Environmental and health organisations launch European citizens’ initiative to ban glyphosate
Brussels, 8 February 2017 – Campaigners and activists met in Brussels and other European cities (Madrid, Rome, Berlin and Paris) today to launch a European Citizens’ Initiative (ECI) to ban glyphosate, reform the EU pesticide approval process, and set mandatory targets to reduce pesticide use in the EU. The goal is to collect at least one million signatures from Europeans and submit the petition before the Commission’s next move to renew, withdraw or extend the EU licence of glyphosate.
Glyphosate – the most widely used weedkiller in Europe – is also known as Roundup, a Monsanto brandname. In 2015, the World Health Organization (WHO) linked glyphosate to cancer. The European Chemicals Agency (ECHA) is currently working on a safety assessment.
Génon K. Jensen, Executive Director at the Health and Environment Alliance (HEAL) said: “Thousands of tonnes of glyphosate are sprayed each year on our fields, in our countryside and our neighbourhoods. It is defined as a ‘probable carcinogen’ by IARC, the international agency recognised as the gold standard in carcinogen identification. We should not be using any weedkiller linked to cancer. If we are serious about protecting people’s health, and giving our wildlife a chance to recover, then our governments must step in to ban the most toxic pesticides, and reduce the overall amount that is used.”
Franziska Achterberg, Greenpeace EU food policy director said: “We are told that pesticides are strictly regulated to prevent harm. Yet they continue to be approved in secret meetings, based on unpublished industry studies. This kind of secrecy panders to industry and prevents proper scrutiny of EU food safety decisions. Regulators – not industry – should be responsible for ensuring public safety based on published scientific evidence.”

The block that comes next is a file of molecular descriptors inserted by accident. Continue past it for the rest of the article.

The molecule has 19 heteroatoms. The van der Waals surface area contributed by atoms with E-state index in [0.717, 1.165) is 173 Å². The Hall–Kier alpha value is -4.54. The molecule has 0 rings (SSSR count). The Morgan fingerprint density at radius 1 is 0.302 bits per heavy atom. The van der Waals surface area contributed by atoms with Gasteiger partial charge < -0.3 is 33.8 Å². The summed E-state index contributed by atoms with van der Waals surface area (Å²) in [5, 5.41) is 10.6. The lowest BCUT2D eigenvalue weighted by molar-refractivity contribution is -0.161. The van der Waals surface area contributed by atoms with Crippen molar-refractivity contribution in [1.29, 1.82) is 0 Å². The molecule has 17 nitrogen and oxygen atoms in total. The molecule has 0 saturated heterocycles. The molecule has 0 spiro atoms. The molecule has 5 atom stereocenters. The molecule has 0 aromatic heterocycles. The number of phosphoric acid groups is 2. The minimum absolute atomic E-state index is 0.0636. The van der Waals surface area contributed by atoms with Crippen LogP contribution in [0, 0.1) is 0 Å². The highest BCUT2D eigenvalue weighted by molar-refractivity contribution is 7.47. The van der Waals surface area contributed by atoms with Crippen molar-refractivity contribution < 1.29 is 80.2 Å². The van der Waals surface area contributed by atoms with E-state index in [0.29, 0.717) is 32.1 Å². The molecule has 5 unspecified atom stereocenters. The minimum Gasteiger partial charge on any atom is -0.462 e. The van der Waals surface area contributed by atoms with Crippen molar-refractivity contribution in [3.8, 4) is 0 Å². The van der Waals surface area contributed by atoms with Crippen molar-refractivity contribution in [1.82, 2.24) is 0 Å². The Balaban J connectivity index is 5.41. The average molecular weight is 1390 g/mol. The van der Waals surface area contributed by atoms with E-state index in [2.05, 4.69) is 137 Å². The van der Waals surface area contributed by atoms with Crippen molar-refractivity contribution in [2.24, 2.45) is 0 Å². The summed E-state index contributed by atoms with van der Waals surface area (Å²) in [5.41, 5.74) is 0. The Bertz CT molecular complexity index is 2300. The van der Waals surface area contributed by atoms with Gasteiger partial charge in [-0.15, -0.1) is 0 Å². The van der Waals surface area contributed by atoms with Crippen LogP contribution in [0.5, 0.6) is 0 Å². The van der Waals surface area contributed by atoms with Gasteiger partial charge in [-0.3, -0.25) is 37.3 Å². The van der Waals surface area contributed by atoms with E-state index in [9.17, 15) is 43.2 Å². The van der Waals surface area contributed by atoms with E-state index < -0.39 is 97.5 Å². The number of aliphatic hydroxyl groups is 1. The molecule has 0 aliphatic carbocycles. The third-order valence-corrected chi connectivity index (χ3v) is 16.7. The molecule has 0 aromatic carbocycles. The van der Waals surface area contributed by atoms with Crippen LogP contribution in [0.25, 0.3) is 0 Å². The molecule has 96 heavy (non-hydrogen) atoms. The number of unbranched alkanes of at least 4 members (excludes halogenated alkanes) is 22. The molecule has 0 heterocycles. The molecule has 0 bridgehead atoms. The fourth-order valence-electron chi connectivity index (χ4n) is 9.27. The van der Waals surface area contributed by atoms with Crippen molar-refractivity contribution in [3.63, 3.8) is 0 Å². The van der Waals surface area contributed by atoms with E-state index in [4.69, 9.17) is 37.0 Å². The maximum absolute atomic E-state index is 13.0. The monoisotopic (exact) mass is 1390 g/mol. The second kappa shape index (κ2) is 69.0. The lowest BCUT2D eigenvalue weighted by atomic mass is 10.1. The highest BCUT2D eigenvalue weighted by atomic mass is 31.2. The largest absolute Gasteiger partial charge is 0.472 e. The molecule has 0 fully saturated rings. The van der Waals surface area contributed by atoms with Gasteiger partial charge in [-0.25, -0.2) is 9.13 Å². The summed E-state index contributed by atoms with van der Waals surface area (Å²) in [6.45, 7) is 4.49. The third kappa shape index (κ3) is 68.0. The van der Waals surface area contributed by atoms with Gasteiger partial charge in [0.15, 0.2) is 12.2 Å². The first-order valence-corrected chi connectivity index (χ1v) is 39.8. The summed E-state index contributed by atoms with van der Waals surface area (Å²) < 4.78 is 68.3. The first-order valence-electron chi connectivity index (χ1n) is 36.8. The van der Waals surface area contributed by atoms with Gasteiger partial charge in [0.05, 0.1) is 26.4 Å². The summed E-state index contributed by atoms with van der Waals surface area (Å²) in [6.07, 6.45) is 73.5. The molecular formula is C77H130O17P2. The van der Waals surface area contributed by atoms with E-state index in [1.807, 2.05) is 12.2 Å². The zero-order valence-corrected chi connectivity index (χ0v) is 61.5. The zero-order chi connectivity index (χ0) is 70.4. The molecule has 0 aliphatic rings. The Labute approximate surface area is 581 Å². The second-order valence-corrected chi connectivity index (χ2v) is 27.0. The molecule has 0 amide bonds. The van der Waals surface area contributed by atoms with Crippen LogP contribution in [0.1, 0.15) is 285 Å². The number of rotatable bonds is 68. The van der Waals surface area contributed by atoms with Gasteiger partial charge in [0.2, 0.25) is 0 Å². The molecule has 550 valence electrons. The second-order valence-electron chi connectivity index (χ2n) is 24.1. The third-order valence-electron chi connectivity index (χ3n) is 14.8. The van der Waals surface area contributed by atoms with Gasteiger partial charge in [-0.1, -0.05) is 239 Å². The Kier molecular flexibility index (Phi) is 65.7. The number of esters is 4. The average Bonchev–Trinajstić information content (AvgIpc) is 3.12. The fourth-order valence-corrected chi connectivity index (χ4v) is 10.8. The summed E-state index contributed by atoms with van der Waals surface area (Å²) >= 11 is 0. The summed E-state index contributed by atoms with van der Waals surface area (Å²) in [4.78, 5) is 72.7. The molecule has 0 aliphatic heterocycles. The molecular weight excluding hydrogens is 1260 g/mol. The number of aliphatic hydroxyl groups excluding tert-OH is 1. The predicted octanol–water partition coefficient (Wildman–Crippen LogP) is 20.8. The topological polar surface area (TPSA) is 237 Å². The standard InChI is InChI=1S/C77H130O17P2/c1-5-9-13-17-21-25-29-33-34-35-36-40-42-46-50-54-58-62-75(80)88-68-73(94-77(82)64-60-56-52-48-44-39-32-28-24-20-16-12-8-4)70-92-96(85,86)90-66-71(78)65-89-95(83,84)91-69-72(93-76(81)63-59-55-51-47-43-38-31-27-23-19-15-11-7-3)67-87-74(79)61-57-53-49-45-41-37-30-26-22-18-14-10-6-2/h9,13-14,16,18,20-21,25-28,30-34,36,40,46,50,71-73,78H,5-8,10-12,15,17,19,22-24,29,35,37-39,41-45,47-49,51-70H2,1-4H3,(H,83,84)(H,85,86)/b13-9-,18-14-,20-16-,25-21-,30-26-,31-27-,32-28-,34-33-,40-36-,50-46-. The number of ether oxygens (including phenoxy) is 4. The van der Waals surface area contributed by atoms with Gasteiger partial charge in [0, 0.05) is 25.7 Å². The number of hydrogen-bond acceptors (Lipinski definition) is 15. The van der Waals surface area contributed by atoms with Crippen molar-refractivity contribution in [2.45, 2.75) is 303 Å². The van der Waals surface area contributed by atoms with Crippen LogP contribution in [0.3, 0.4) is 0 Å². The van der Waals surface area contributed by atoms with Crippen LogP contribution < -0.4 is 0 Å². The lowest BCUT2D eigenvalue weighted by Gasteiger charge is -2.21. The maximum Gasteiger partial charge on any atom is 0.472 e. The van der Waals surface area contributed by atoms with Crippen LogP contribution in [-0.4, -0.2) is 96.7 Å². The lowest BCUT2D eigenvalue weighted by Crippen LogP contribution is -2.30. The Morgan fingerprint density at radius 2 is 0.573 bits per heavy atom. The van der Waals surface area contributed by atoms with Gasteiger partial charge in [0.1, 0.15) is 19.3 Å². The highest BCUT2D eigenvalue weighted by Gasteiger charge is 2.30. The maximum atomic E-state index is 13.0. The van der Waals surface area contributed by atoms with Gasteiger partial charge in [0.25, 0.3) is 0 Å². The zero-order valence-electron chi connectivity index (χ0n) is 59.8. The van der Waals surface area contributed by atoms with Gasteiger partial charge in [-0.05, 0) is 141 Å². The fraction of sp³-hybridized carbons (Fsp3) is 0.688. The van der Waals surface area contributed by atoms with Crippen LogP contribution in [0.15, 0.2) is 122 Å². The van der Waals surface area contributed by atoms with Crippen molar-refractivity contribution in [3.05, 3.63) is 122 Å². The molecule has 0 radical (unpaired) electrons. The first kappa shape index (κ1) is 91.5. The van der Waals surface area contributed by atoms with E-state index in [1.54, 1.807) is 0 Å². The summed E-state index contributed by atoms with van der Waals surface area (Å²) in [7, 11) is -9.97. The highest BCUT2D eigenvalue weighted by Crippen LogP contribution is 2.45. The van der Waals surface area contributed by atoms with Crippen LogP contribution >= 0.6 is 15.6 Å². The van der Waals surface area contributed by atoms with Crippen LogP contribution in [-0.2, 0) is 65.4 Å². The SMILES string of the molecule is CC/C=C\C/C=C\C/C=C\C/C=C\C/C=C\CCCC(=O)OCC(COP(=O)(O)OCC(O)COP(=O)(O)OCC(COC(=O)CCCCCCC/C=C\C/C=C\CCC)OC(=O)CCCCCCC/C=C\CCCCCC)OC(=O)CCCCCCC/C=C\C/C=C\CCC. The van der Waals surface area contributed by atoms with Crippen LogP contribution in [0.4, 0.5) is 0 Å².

Oliver Moldenhauer, Executive Director at WeMove.EU said: "This year we have a real opportunity to finally get glyphosate out of our fields and off our plates. Our politicians need to hear this message loud and clear: they must protect citizens and the environment by banning this dangerous weedkiller and put us on the path towards a pesticide-free future."
The ECI is backed by a broad, pan-European coalition of 38 organisations from 15 countries, including Corporate Europe Observatory (CEO), Greenpeace, the Health and Environment Alliance (HEAL), Pesticide Action Network Europe (PAN-E), and WeMove.EU.
More information is available on www.stopglyphosate.org
Pictures of the actions will be available online at http://media.greenpeace.org/collection/27MZIFJJ2SMKI
To sign the #StopGlyphosate ECI, people can visit www.stopglyphosate.org and follow a simple two-step procedure.
Glyphosate is one Europe’s most widely used pesticides, and its negative impacts on people’s health and the environment are clearly documented. EU Regulation 1107/2009 prohibits the use of pesticides when there is sufficient evidence in laboratory animals that these substances can cause cancer, based on scientific criteria from the WHO’s International Agency for Research on Cancer (IARC). In 2015, IARC classified glyphosate as “probably carcinogenic to humans.” Therefore, the EU approval for glyphosate must be withdrawn.